| Discussion|| |
Smokers have to face different situations every day that either cannot or should not be avoided. The majority of smokers affirm that the biggest difficulty in the process of quitting smoking is linked to the inability to resist, even if they are aware of the negative effects of this behavior. That is why craving is an important element of quitting strategies. Through cue exposure therapy, smokers are exposed repeatedly to smoking-related cues to reduce the reactivity. The argument for using exposure to stimuli to treat nicotine dependence is based on the classical conditioning learning model. Thus, in the nicotine addiction, the nicotine is an unconditional stimulus and the effects of nicotine are the unconditioned responses. The conditions or contexts in which a person smokes very often become conditioned stimuli that determine the appearance of conditioned responses, and this leads to craving and nicotine consumption. Smoking cues decrease the latency to smoke, especially under lean reinforcement conditions. To be a successful relapse prevention strategy, repetitive imagery may need to be practiced prior to smoking cessation.
Thompson-Lake et al. concluded that exposure to virtual environments with specific stimuli increases the level of craving felt by smokers. These results can confirm that a cue-exposure process using VR can be a useful strategy in smoking cessation. Smokers who were better able to focus during the imagery waited longer before smoking a cigarette. Greater proficiency in the mental simulation will likely require fewer cognitive resources when smoking abstinence-induced cognitive deficits are common. Performing the mental imagery that would accompany smoking should evoke the same response as actually smoking– habituation to cigarettes. Inspection of the average changes in cue-induced craving after repetitive imagery showed that craving was declining, but the difference between limited and repetitive imagery was smaller than anticipated. It is possible that either type of imagery provided an engaging distraction that permitted a reduction in craving across the minutes that followed the cue. Smoking cessation approaches that strive to heighten awareness and acceptance of craving while “riding it out” until it passes, have shown preliminary support for shorter-term smoking cessation.,,
The cue-specific craving effects associated with VR manipulations were large and comparable in magnitude to the effect sizes found with more conventional modes of cue presentation as reported in the meta-analysis by Carter and Tiffany. Earlier studies have reported that more attention, visual balance, and coordinating movement were observed during the exposure to smoking-related cues using VR. Even though both VR and traditional methods of cue exposure can elicit strong cue-induced craving, VR provides realistic environments for cue exposure that would be impossible to create with conventional cue presentation procedures.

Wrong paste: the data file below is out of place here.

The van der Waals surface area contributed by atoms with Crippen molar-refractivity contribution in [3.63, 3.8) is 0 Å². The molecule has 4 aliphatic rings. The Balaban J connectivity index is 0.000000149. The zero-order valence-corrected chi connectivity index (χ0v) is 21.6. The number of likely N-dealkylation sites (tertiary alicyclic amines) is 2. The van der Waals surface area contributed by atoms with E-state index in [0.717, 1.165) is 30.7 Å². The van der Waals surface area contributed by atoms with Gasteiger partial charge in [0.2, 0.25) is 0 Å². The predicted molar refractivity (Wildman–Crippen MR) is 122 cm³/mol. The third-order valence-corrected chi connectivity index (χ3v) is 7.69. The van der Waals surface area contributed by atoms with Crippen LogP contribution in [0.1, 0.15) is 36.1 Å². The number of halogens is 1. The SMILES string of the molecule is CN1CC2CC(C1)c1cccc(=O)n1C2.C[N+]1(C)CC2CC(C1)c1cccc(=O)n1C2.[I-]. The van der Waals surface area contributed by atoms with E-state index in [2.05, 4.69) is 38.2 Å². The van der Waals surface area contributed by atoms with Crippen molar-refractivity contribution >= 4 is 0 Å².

Previous studies have examined smokers' responses to smoking-related and neutral cues finding that smoking-related cues, such as viewing or holding a cigarette, imagining a scenario involving smoking or being at smokers' real situations, elicits greater reactivity. Likewise, several studies have reported the success of virtual environments for inducing smoking craving. Nevertheless, earlier studies only use virtual paraphernalia or avatars smoking in bars or parties as cues. In contrast, our study provides evidence about the capability of virtual environments simulating a wide range of real-life situations to elicitate craving in smokers. Our study results reported intermediate suitability of VR for simulating smoking among current mild cigarette smokers according to the SEQ scale which was slightly in contrast with the findings of Amy C. Traylor et al. who stated that VR effectively delivers smoking cues that gain the attention of young adult smokers and increases their thoughts of smoking when confronted with these complex, contextually appropriate cues. In support of this, a study by Carter and Tiffany, concluded that using VR-based exposure in treatment can allow clinicians to adapt treatment to individual needs and bring up discussion of potential skill deficits that remain despite abstinence. VR-based cue exposure and assessment can offer a standardized clinical tool appropriate for both clinical and research settings.
Regarding the limitations of this study, it would have been useful to have participants with different levels of nicotine addiction to see if the perceived level of suitability would be different. The primary measures were self-reported suitability. As with measures based on self-report, there is the possibility of bias in data collection. The generalizability of the current findings is limited since the study was conducted in a southern metropolitan city, and the sample may not be characteristic of smokers in other areas.
| Conclusions|| |
Overall, VR-based cue exposure can advance current nicotine-dependence treatment and provide a validated platform for treatment and research applications. The results of our study suggest that VR environments that simulate real situations are suitable to elicit craving and thus assist in smoking cessation. VR technology could be useful in the improvement of Cue Exposure Therapy (CET) for substance use disorders and more specifically for smoking cessation programs. Moreover, having a wide number of virtual situations would enhance the probability of generalization of extinction in real life.
Financial support and sponsorship
Conflicts of interest
There are no conflicts of interest.
The study was conducted following approval by the Ethical Committee, Ragas Dental College and Hospital, Chennai.
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[Table 1], [Table 2]